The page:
- Carrier exercises existing options on 737-9 and 737-10 airplanes
- 737 MAX fuel efficiency and reliability support Alaska Airlines growth strategy
Boeing and Alaska Airlines today announced the carrier is expanding its 737 MAX fleet with an order for 52 airplanes, exercising options for an additional 42 737-10 and 10 737-9 jets. With the order, the airline is advancing its efforts to build one of the most efficient and sustainable fleets in the industry.
"This investment secures aircraft to optimize our growth through the next decade, which we know will be a formidable competitive advantage," said Alaska Airlines CEO Ben Minicucci. "We're proud of the strong financial foundation that uniquely positions Alaska to make this commitment to our future, and of the fantastic partnership we share with our hometown aircraft manufacturer at Boeing."
The 737 MAX family provides the carrier with enhanced reliability and improved fuel efficiency to help meet its short- and long-term growth strategy. With the new agreement, Alaska's unfilled orderbook for 737 MAXs totals more than 100 jets. By the end of 2023, the airline expects to have an all-Boeing mainline fleet.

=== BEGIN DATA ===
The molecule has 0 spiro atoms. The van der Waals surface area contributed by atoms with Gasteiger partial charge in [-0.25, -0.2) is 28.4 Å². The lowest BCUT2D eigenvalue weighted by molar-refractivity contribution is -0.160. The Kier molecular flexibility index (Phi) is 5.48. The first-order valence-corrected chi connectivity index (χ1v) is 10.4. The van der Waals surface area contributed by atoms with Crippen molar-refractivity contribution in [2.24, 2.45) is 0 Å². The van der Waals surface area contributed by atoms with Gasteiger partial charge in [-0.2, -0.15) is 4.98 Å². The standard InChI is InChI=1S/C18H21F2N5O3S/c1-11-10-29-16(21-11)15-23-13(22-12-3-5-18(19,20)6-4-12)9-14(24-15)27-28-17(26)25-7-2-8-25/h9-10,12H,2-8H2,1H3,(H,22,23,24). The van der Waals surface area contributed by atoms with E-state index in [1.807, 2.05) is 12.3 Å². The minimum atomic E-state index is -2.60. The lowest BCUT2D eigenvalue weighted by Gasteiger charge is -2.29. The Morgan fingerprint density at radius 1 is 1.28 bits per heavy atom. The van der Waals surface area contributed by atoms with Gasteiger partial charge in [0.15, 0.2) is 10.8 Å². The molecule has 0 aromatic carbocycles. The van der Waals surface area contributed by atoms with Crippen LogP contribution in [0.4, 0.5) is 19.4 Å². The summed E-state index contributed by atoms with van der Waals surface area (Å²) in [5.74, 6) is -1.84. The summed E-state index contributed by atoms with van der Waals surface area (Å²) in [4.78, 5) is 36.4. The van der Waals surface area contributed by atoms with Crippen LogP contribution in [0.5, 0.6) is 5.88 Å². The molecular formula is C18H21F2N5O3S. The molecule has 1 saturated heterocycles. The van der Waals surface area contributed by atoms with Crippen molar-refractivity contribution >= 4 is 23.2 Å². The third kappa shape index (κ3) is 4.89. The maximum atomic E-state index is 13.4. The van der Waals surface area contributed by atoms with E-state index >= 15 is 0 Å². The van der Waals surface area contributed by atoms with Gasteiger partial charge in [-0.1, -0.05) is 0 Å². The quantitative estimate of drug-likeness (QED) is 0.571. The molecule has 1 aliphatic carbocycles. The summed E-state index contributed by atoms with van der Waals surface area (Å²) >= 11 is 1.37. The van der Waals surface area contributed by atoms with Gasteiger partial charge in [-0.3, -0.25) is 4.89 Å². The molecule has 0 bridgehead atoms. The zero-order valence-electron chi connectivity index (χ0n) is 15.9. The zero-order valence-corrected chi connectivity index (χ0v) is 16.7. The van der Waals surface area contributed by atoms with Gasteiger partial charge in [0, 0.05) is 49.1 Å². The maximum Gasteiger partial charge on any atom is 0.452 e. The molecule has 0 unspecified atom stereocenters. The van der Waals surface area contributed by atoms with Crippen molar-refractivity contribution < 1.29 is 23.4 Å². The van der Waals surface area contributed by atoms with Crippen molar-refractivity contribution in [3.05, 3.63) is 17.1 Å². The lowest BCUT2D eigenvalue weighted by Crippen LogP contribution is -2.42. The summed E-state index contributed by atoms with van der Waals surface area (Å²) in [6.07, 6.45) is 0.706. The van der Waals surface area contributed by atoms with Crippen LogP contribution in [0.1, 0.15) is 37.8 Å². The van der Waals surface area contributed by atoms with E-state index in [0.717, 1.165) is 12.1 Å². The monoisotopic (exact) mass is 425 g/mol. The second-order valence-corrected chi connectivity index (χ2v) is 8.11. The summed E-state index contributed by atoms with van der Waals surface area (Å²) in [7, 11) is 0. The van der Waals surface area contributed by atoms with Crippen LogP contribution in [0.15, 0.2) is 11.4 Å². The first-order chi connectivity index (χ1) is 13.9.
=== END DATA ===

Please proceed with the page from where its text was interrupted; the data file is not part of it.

"As Alaska Airlines sustainably grows its fleet, the 737 MAX family offers environmental performance and flexibility to expand service across its route network," said Stan Deal, president and CEO of Boeing Commercial Airplanes. "Built in our Renton factory near Alaska's headquarters in Washington state, these airplanes will carry passengers to destinations for years to come."
Alaska Airlines currently operates 35 737-9 airplanes, which the airline configures to seat 178 passengers. With Boeing's largest and most efficient single-aisle jet, the airline will utilize the 737-10 to provide further route flexibility and service. The 737-10 can seat 204 passengers in a two-class configuration with a range of 3,100 nautical miles.The 737 MAX reduces fuel use and emissions by 20% compared to the airplanes it replaces.